Today's logs come from a honeypot. The fun part about honeypots is that you don't have to worry about filtering out "normal" logs. Usually I check the honeypot for anything new and interesting first, then look on my real web server to figure out if I see similar attacks. In the real web server, these attack would otherwise drown in the noise.
SSL Conection to a web server not supporting SSL
Invalid method in request \x80w\x01\x03\x01
The first few bytes of the request are interpreted as the method of the request. If SSL is used by the client, but the server "doesn't get it", then the server will just log the first few bytes of the SSL message. In this case, this was \x80w\x01\x03\x01
File does not exist: /var/www/HNAP1
Frequently you will find attack scripts that try to "hunt" for a particular vulnerability, wether or not you even have the application installed. This is in part behind our 404 project. Above, the attacker looked for "HNAP1", which appears to be vulnerable in some routers (see http://www.cathaycenturies.com/blog/?p=643 for more details about this particular vulnerability.
Odd User Agents
Mozilla/3.0 (compatible; Indy Library) Mozilla/5.0 (compatible; Nmap Scripting Engine; http://nmap.org/book/nse.html) Mozilla/4.0 (compatible; MSIE 7.0; Windows NT 5.1; SV1; .NET CLR 2.0.50727) Havij
The first one "Indy Libary" is a standard library used in many web attack tools. The second one is old favorite nmap and the last one is Havij, a script kiddie SQL injection tool (not seeing it as much as I used to). In pretty much all cases it is easy to change the user agent, but most attackers don't bother to.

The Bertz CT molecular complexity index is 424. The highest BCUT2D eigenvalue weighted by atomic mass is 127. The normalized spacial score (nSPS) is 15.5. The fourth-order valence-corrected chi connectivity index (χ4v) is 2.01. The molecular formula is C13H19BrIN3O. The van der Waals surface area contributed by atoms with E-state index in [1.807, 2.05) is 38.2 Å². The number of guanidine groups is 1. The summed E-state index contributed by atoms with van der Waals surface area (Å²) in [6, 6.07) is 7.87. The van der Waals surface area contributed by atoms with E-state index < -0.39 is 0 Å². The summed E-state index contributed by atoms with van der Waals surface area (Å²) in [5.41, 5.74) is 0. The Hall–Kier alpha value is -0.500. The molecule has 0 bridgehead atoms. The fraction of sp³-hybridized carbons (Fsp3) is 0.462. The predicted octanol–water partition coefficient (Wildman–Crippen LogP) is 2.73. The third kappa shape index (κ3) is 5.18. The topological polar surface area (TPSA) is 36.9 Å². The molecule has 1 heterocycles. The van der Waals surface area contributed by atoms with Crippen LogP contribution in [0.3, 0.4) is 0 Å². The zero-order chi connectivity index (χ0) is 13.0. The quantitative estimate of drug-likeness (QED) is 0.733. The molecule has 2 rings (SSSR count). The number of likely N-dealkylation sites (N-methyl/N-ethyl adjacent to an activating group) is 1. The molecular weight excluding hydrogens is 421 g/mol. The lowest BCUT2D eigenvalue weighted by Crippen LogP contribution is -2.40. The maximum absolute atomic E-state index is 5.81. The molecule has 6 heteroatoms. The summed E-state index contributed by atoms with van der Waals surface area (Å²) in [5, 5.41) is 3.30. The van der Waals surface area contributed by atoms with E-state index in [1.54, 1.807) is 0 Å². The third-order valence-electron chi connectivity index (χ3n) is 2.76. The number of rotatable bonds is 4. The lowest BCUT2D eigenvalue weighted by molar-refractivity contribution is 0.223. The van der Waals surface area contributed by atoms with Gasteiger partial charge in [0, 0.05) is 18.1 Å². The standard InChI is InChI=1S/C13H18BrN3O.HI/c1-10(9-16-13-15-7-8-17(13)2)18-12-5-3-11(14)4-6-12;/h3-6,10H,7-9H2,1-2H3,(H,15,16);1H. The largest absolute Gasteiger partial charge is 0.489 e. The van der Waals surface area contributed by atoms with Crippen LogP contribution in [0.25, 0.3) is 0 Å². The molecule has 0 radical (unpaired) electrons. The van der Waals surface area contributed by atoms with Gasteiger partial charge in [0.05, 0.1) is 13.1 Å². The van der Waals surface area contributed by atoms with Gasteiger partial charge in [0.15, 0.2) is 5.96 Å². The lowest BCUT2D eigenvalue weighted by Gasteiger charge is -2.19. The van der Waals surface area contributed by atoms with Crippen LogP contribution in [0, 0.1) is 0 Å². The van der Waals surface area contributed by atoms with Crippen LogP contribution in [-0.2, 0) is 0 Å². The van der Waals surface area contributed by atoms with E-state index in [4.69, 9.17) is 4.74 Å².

Sometimes the user agent string itself is the attack. like in this log:
"GET /rssfeed.xml HTTP/1.1" 200 5162 "-" "><script>alert('XSSUserAgent')</script>" "-"
The attacker may hope that the user agent is echoed back to the administrator as part of an admin interface.
Standard SQL Injection Strings
GET /diary.php?storyid=999999.9+union+all+select+0x31303235343830303536-- GET /diary.php?storyid=1480%27 GET /diary.php?storyid=1480+and+1%3D1
Many SQL injection attack tools use similar techniques. The examples above are from Havij. Typically the attacker will try to insted single quotes (%27) or try to issue UNION requests with random parameters to be able to identify any data that may come back. For the union requests, you will see the attack starting with one column and work its way up as the attacker attempts to figure out how many columns your query returns.
Cross Site Scripting
here is a typical XSS attempt:
GET /diary.html?storyid=\"><script>alert(13377331)</script> HTTP/1.0"
Not much obfuscation here. Just a pretty plain XSS attempt.
Defending Web Applications Security Essentials - SANS San Francisco Spring 2020
Oct 3rd 2013
6 years ago